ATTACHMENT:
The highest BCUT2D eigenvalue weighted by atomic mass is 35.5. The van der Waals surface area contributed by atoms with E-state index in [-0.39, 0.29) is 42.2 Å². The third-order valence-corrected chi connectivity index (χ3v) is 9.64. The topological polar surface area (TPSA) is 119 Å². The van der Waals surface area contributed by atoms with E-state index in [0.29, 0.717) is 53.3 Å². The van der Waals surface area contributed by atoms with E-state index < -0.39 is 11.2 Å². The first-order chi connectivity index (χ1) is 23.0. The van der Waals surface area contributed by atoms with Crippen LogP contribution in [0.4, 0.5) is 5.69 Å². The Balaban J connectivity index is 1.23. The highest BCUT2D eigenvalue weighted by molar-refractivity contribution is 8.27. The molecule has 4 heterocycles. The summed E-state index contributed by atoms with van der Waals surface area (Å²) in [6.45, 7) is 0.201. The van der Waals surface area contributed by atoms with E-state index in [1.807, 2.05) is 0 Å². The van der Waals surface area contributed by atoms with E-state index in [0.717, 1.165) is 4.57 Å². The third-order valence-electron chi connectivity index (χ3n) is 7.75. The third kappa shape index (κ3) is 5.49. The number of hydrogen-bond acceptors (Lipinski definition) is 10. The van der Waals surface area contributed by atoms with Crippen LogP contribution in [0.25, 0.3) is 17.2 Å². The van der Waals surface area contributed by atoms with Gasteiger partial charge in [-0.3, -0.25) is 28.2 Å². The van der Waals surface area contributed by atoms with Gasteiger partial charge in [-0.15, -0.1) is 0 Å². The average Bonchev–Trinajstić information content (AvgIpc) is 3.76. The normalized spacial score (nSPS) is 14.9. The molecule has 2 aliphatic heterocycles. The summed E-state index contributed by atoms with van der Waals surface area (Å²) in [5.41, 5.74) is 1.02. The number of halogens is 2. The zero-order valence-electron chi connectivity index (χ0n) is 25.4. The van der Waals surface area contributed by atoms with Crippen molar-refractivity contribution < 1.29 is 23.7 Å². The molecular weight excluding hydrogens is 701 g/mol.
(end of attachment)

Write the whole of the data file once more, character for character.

The highest BCUT2D eigenvalue weighted by atomic mass is 35.5. The van der Waals surface area contributed by atoms with E-state index in [-0.39, 0.29) is 42.2 Å². The third-order valence-corrected chi connectivity index (χ3v) is 9.64. The topological polar surface area (TPSA) is 119 Å². The van der Waals surface area contributed by atoms with E-state index in [0.29, 0.717) is 53.3 Å². The van der Waals surface area contributed by atoms with E-state index < -0.39 is 11.2 Å². The first-order chi connectivity index (χ1) is 23.0. The van der Waals surface area contributed by atoms with Crippen LogP contribution in [0.4, 0.5) is 5.69 Å². The Balaban J connectivity index is 1.23. The highest BCUT2D eigenvalue weighted by molar-refractivity contribution is 8.27. The molecule has 4 heterocycles. The summed E-state index contributed by atoms with van der Waals surface area (Å²) in [6.45, 7) is 0.201. The van der Waals surface area contributed by atoms with E-state index in [1.807, 2.05) is 0 Å². The van der Waals surface area contributed by atoms with E-state index in [0.717, 1.165) is 4.57 Å². The third-order valence-electron chi connectivity index (χ3n) is 7.75. The third kappa shape index (κ3) is 5.49. The number of hydrogen-bond acceptors (Lipinski definition) is 10. The van der Waals surface area contributed by atoms with Crippen LogP contribution in [0.25, 0.3) is 17.2 Å². The van der Waals surface area contributed by atoms with Gasteiger partial charge in [-0.3, -0.25) is 28.2 Å². The van der Waals surface area contributed by atoms with Gasteiger partial charge in [-0.15, -0.1) is 0 Å². The average Bonchev–Trinajstić information content (AvgIpc) is 3.76. The normalized spacial score (nSPS) is 14.9. The molecule has 2 aliphatic heterocycles. The summed E-state index contributed by atoms with van der Waals surface area (Å²) in [5.41, 5.74) is 1.02. The number of halogens is 2. The zero-order valence-electron chi connectivity index (χ0n) is 25.4. The van der Waals surface area contributed by atoms with Crippen molar-refractivity contribution < 1.29 is 23.7 Å². The molecular weight excluding hydrogens is 701 g/mol.